But other parts of the state are lacking the money available to do weather-related maintenance, or other types of road work this year. State Senator Kathleen Vinehout recently talked about how parts of her Western Wisconsin district haven’t been able to fix the washouts and related mess from this Summer’s record storms.
The story began early August 11, 2016 when torrential rains dumped up to 11 ½ inches in our area. Small creeks became raging rivers. Wild water took out several bridges including the Schoepps Valley Bridge that connects a major road –State Highway 88 – to about 20 homes and farms.Complicating matters in Vinehout’s part of the state is that unlike similar rainstorm events near Lake Superior and in the La Crosse area, those August storms in Buffalo County were not given a FEMA disaster declaration to help pay 75% of the repairs. While businesses and home owners in Buffalo County are eligible for loans from the US Small Business Administration, that doesn’t get the bridges and roads fixed in the area.
Recovery from the floods is slow and wearisome. Some residents just recently were able to apply for assistance. Town officials borrowed money to fix roads and bridges, and the county may need to borrow for cleanup of a debris-filled creek that still threatens homes.
But for resident in Schoepps Valley, the bridge is still out.
Town officials cannot yet get funding from the state Department of Transportation to pay for a temporary bridge. Getting a new larger sized permanent bridge will take some time.
Meanwhile, people are worried about getting to work. Some fear being stranded and sometimes stay with relatives in Winona, Minnesota.
Without a new bridge, the only way out of the valley is a steep, windy road that becomes impassable during bad weather.
There is a program that sets aside money to help the state to make up the difference that FEMA won’t pay for, and this may be what Vinehout is referring to in her column when she says WisDOT has yet to release the money.
The department shall make such investigation as it deems necessary and within 6 months from the date of filing the petition shall make its determination as to the granting of aid, the amount thereof, and the conditions under which it is granted. In making its determination the department shall cause an estimate to be made of the cost of repairing or replacing the facilities damaged or destroyed to standards and efficiency similar to those existing immediately before the damage or destruction, and also an estimate of the cost of reconstructing the facilities to a higher type or improving any such facilities if determined to be warranted and advisable. Except [in cases of disasters under $15,000 or over $1,000,000], the amount of aid payable for damage caused by a disaster described in sub. (1g) (b) 1. shall be 75 percent of the cost of repair or replacement to standards similar to those existing immediately before the damage or destruction, plus 50 percent of the increased cost of the reconstruction to a higher type or the improvement of any of the facilities. Except [in cases of disasters under $15,000 or over $1,000,000], the amount of aid payable for damage caused by a disaster described in sub. (1g) (b) 2. shall be 70 percent of the cost of repair or replacement to standards similar to those existing immediately before the damage or destruction. The department may revise estimates on the basis of additional facts. The county, town, village, or city shall pay the remainder of the cost not allowed as aid, but this shall not invalidate any other provision of the statutes whereby the cost may be shared by the county and the town, village, or city.But there is only $1 million in the Transportation Fund and $2.45 million in the General Fund that is budgeted for such disasters, and given the large number of damage-causing weather events in recent months, that may mean another source of strain on a state budget where there isn’t a lot of money left to go around in Fiscal Year 2016-17.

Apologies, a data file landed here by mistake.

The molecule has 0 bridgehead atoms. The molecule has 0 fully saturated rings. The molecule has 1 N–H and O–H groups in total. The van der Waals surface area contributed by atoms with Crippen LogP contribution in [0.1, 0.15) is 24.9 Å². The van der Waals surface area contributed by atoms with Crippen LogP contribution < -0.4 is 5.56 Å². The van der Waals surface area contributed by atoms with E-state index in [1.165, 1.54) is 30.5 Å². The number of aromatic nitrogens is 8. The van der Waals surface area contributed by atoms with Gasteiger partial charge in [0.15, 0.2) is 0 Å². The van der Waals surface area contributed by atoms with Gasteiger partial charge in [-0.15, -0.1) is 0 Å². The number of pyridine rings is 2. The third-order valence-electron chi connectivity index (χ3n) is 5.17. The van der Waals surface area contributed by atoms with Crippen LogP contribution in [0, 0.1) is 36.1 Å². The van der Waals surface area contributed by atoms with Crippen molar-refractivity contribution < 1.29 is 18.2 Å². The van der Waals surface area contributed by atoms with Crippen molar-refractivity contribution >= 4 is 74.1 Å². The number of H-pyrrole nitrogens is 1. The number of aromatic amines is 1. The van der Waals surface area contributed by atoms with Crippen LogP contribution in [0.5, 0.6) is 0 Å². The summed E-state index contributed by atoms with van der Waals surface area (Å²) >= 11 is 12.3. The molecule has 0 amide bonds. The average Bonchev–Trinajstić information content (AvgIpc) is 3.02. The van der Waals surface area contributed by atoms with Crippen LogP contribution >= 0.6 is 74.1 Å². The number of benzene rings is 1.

And since most local governments pay for street plowing, repair, and maintenance out of the same pot of money, and because those resources are squeezed by property tax and expenditure limits imposed by the state, you can likely add these needed repairs for weather-related damage to the list of problems the state may have with its deficit-ridden transportation fund. Any carryover funds that Wisconsin communities may have been counting on to keep things as close to normal as possible might be going away with these weather-related costs, which makes it all the more vital that these places see increases in state funding, or added flexibilities beyond wheel taxes for local communities to use to pay for the roads.
But as that debate continues as to what to do about the state's Transportation Fund, the roads in Buffalo County will still be washed away (they're not going to build it when it's 0 degrees), and the people of Western Wisconsin will await the money to come up from Madison to help them get back to normal and get re-connected to other areas of the state and the country.